Freedom of conscience and free profession, practice and propagation of religion (Article 25)  

(1) Subject to public order, morality and health and to the other provisions of this Part, all persons are equally entitled to freedom of conscience and the right freely to profess, practise and propagate religion.
(2) Nothing in this article shall affect the operation of any existing law or prevent the State from making any law—
(a) regulating or restricting any economic, financial, political or other secular activity which may be associated with religious practice;
(b) providing for social welfare and reform or the throwing open of Hindu religious institutions of a public character to all classes and sections of Hindus.

Explanation I.—The wearing and carrying of kirpans shall be deemed to be included in the profession of the Sikh religion.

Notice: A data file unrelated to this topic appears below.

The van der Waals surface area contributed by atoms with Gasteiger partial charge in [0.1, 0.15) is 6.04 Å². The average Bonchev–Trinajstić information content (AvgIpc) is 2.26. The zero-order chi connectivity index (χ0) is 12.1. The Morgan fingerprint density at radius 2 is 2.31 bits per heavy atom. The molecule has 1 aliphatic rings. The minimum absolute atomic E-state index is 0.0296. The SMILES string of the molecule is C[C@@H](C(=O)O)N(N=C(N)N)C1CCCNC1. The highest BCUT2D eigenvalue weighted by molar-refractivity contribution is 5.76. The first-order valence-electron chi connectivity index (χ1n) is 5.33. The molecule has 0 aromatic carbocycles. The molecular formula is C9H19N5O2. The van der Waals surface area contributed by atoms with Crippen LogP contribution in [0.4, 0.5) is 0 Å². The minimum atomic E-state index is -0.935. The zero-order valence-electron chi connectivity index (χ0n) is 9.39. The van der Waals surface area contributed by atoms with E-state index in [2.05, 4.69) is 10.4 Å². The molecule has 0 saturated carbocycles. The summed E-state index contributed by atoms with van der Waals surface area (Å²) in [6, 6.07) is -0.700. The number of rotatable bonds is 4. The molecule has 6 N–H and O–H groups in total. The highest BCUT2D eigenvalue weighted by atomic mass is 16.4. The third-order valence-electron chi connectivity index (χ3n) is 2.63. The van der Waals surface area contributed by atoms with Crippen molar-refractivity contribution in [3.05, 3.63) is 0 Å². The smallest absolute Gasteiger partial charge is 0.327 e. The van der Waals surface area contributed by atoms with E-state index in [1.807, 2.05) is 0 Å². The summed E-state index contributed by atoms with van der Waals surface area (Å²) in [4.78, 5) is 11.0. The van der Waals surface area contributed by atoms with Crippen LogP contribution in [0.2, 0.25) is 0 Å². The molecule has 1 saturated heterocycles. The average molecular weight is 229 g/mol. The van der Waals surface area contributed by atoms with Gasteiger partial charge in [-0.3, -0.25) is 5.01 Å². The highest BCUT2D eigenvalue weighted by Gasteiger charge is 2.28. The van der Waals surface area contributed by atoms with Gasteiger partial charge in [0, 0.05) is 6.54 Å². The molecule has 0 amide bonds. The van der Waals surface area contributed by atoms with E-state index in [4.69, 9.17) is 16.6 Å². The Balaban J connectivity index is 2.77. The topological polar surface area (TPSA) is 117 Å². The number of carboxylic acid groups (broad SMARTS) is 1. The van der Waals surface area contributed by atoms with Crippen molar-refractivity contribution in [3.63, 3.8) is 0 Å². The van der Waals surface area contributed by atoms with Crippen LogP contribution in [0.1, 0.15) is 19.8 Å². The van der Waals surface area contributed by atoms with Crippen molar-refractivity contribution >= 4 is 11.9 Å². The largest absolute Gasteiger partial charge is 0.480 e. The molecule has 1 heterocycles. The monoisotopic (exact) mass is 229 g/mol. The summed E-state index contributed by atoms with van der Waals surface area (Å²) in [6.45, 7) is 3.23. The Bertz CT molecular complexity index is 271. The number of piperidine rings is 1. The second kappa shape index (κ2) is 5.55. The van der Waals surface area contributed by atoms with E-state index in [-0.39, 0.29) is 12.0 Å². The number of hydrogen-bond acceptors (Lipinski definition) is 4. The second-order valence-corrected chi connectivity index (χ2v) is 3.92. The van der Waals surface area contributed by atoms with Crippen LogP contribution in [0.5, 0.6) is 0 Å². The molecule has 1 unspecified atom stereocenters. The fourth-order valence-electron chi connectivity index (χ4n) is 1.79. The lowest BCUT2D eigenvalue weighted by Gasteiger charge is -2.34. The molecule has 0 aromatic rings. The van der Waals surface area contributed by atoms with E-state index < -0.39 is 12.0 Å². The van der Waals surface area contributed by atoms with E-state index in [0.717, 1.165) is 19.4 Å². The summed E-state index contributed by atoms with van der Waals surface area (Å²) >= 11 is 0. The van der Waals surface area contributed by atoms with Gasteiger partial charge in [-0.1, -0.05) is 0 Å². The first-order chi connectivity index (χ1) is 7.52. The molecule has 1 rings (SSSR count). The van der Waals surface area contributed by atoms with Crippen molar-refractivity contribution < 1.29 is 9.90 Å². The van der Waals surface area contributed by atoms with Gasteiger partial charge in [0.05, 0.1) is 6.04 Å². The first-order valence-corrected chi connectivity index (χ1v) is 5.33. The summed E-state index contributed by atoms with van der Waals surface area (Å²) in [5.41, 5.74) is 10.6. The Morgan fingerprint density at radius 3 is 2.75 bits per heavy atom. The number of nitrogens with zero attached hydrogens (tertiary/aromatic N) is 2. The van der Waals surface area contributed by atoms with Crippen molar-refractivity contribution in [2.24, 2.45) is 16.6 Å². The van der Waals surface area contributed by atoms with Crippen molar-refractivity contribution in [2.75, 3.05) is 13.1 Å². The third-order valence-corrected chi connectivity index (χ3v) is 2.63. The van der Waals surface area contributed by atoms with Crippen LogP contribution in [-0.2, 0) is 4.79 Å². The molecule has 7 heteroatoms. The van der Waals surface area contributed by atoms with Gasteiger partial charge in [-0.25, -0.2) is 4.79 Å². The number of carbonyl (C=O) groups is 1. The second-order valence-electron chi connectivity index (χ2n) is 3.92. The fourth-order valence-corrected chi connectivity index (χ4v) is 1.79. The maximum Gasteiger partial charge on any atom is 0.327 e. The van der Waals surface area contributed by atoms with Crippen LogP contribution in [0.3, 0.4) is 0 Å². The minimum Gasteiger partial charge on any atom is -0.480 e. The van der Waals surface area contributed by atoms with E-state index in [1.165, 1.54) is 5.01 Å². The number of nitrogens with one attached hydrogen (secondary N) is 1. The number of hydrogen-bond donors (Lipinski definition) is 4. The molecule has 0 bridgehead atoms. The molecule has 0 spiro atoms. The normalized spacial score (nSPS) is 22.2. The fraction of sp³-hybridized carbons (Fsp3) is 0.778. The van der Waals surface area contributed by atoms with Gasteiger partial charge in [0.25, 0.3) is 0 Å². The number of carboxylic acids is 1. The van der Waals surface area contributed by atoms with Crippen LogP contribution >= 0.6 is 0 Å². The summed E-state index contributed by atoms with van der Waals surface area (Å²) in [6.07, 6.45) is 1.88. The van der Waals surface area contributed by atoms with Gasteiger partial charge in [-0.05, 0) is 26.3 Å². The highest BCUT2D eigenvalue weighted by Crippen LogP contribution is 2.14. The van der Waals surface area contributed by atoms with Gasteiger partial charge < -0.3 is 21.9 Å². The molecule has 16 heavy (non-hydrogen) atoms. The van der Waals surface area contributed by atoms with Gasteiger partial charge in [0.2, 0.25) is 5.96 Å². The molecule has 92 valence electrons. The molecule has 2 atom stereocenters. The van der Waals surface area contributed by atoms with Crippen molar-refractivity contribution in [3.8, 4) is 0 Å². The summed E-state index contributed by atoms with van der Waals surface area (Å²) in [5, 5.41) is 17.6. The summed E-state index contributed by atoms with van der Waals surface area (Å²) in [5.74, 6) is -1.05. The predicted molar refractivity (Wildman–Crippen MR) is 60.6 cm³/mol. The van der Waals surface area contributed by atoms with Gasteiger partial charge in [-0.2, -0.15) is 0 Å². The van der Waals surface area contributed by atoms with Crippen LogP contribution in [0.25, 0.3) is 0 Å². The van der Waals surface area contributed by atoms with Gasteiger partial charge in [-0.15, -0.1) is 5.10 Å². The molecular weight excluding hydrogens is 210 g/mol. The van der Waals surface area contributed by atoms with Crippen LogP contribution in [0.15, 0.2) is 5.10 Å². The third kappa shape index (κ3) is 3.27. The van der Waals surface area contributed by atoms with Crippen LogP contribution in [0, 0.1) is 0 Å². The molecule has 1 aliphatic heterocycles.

Explanation II.—In sub-clause (b) of clause (2), the  reference to Hindus shall be construed as including a reference to persons professing the Sikh, Jaina or Buddhist religion, and the reference to Hindu religious institutions shall be construed accordingly.

  Freedom to manage religious affairs (Article 26) 

Subject to public order, morality and health, every religious denomination or any section thereof shall have the right—
(a) to establish and maintain institutions for religious and charitable purposes;
(b) to manage its own affairs in matters of religion;
(c) to own and acquire movable and immovable property; and
(d) to administer such property in accordance with law.

  Freedom as to payment of taxes for promotion of any particular religion (Article 27) 

No person shall be compelled to pay any taxes, the proceeds of which are specifically appropriated in payment of expenses for the promotion or maintenance of any particular religion or religious denomination.